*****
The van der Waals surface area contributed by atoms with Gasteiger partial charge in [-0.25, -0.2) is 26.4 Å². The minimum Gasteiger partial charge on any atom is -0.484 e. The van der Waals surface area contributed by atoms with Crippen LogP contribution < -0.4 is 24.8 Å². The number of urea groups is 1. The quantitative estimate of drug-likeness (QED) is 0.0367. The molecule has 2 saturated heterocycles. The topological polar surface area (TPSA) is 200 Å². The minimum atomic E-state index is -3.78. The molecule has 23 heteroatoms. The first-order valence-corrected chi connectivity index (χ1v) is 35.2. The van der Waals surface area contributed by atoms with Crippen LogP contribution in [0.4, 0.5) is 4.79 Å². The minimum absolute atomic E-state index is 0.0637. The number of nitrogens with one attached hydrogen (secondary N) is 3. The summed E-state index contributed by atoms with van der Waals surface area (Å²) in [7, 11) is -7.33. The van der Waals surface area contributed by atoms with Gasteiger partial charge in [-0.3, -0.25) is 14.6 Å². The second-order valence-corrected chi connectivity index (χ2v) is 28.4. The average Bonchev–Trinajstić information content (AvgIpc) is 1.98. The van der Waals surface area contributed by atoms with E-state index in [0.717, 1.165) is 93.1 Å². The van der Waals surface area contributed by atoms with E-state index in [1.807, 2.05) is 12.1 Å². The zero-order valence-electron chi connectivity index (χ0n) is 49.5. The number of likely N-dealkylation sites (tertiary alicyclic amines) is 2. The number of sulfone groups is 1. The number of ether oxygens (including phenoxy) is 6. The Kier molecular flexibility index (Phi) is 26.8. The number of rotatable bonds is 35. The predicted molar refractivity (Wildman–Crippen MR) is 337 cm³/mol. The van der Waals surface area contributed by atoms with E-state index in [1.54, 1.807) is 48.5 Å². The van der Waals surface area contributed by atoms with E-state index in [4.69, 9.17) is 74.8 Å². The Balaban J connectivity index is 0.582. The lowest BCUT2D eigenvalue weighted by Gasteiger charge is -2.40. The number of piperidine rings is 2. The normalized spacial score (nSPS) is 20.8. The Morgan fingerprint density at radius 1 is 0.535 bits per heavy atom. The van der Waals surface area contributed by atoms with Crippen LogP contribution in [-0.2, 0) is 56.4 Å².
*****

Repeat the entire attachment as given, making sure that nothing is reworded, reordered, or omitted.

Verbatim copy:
The van der Waals surface area contributed by atoms with Gasteiger partial charge in [-0.25, -0.2) is 26.4 Å². The minimum Gasteiger partial charge on any atom is -0.484 e. The van der Waals surface area contributed by atoms with Crippen LogP contribution < -0.4 is 24.8 Å². The number of urea groups is 1. The quantitative estimate of drug-likeness (QED) is 0.0367. The molecule has 2 saturated heterocycles. The topological polar surface area (TPSA) is 200 Å². The minimum atomic E-state index is -3.78. The molecule has 23 heteroatoms. The first-order valence-corrected chi connectivity index (χ1v) is 35.2. The van der Waals surface area contributed by atoms with Crippen LogP contribution in [0.4, 0.5) is 4.79 Å². The minimum absolute atomic E-state index is 0.0637. The number of nitrogens with one attached hydrogen (secondary N) is 3. The summed E-state index contributed by atoms with van der Waals surface area (Å²) in [7, 11) is -7.33. The van der Waals surface area contributed by atoms with Gasteiger partial charge in [-0.3, -0.25) is 14.6 Å². The second-order valence-corrected chi connectivity index (χ2v) is 28.4. The average Bonchev–Trinajstić information content (AvgIpc) is 1.98. The van der Waals surface area contributed by atoms with E-state index in [0.717, 1.165) is 93.1 Å². The van der Waals surface area contributed by atoms with E-state index in [1.807, 2.05) is 12.1 Å². The zero-order valence-electron chi connectivity index (χ0n) is 49.5. The number of likely N-dealkylation sites (tertiary alicyclic amines) is 2. The number of sulfone groups is 1. The number of ether oxygens (including phenoxy) is 6. The Kier molecular flexibility index (Phi) is 26.8. The number of rotatable bonds is 35. The predicted molar refractivity (Wildman–Crippen MR) is 337 cm³/mol. The van der Waals surface area contributed by atoms with E-state index in [1.54, 1.807) is 48.5 Å². The van der Waals surface area contributed by atoms with E-state index in [4.69, 9.17) is 74.8 Å². The Balaban J connectivity index is 0.582. The lowest BCUT2D eigenvalue weighted by Gasteiger charge is -2.40. The number of piperidine rings is 2. The normalized spacial score (nSPS) is 20.8. The Morgan fingerprint density at radius 1 is 0.535 bits per heavy atom. The van der Waals surface area contributed by atoms with Crippen LogP contribution in [-0.2, 0) is 56.4 Å².